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  1. #1
    Senior Member Plainsman's Avatar
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    Probably the most elementary wheel question ever...

    Just bought a spare wheel with a 9 speed cassette/hub to use on the trainer. Then promptly sold the 9 speed bike. Now I have a 10 speed bike and a nine speed rear wheel. Anyway to use it for a ten speed? Am I better off just buying something like a Forte Wheel and searching for a used 10 speed cassette ( I know I need the 10sp cassette in any case)?
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  2. #2
    Making a kilometer blurry waterrockets's Avatar
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    Yeah, the 10-speed cassettes come with a spacer to fit them on 9/10 combo hubs (which are the same as plain 9-speed freehub bodies).

    If you don't have the spacer that came with your cassette, hit the LBS.

  3. #3
    Senior Member Plainsman's Avatar
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    Hi waterrockets, let me see if I understand you. Are you saying that the 9 speed wheel I have (rolf vector pro) will work with a new 10 speed cassette, I just need a spacer or something like that? If so, this is great news!
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  4. #4
    Making a kilometer blurry waterrockets's Avatar
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    Yeah, the splines fit, but the 10-spd cassette is narrower. The spacer makes up the difference (it goes on before the cassette.

    A new 10-spd cassette will include the spacer.

  5. #5
    Senior Member Plainsman's Avatar
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    Quote Originally Posted by waterrockets View Post
    Yeah, the splines fit, but the 10-spd cassette is narrower. The spacer makes up the difference (it goes on before the cassette.

    A new 10-spd cassette will include the spacer.
    So a 10 speed cassette actually takes up less width than a 9? I would never have thought! Just for my general knowledge, why did they do that? Was there something gained by placing the cogs in a 10 speed cassette that much closer together than in a nine. Were there issues with cross chaining if they just took a basic nine speed cassette with its standard spacing and added an extra cog?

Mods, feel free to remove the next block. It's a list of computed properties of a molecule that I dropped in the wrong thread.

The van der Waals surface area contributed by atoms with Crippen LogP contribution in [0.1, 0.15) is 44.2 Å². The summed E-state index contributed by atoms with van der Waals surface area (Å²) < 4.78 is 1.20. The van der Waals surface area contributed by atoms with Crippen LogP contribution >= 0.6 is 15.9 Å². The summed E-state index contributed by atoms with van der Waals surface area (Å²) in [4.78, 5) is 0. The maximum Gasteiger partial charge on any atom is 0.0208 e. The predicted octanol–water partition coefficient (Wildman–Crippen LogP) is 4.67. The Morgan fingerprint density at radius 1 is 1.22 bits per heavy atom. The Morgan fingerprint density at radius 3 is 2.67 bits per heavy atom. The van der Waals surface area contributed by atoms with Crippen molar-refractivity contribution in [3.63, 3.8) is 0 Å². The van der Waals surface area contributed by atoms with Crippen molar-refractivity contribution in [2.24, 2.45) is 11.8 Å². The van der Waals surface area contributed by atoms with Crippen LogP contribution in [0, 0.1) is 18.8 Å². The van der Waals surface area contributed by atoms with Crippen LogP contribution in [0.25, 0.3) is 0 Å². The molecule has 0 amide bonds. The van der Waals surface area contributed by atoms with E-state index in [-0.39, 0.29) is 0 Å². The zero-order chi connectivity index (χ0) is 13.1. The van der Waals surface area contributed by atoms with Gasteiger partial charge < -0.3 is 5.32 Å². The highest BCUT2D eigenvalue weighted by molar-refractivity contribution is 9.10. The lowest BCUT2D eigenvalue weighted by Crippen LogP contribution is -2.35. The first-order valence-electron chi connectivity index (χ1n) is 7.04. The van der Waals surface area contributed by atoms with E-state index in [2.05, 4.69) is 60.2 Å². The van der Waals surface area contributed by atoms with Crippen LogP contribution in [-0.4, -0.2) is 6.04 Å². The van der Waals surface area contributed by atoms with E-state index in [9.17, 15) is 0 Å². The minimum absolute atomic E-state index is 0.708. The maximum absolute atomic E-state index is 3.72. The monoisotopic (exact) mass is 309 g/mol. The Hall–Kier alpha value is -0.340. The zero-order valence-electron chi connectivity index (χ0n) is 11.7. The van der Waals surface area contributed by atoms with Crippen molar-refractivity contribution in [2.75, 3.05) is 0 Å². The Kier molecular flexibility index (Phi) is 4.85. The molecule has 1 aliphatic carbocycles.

More importantly, will the bike experience any performance issues if I go the spacer and 10 speed cassette route on this old nine speed wheel?

    Thanks for being so helpful!
    Life IS an endurance sport. Finish Well.
    Finish Well Endurance

  6. #6
    Making a kilometer blurry waterrockets's Avatar
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    The only real reason is that you can now build a 10-speed-only wheel with less dish on the drive side, so the wheel will be stronger. Mildly.

    There's no performance disadvantage other than the weight of the spacer, which is about 3 RCHs...

  7. #7
    Senior Member capwater's Avatar
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    8s and 9s take up the same total width, just wider spacers on the former. 10 is almost the same, consider the thin spacer a remainder like when ya did grade school math with your "guzintas".

  8. #8
    Senior Member Plainsman's Avatar
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    Great information, thank you again. Okay, hopefully the final question then. My purpose for this is to have a wheel I can use on the trainer, so... if I buy an identical 10 sp cassette to what is on my bike now, I should not have to do any RD adjustment when I switch these wheels in and out, correct?
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  9. #9
    Making a kilometer blurry waterrockets's Avatar
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    Yeah, the spacing should be standard. Some axles have an issue, though. Chances are that it will shift well enough for trainer use anyway. If not, just learn how many barrel clicks it takes, and make that part of the trainer setup.

  10. #10
    Senior Member smurf hunter's Avatar
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    I have an old 7/8 speed Dura-ace hub I built into a wheel and put on a 10spd cassette. Love or hate Shimano, but you've got to admire that Japanese engineering detail to backward and forward compatibility.

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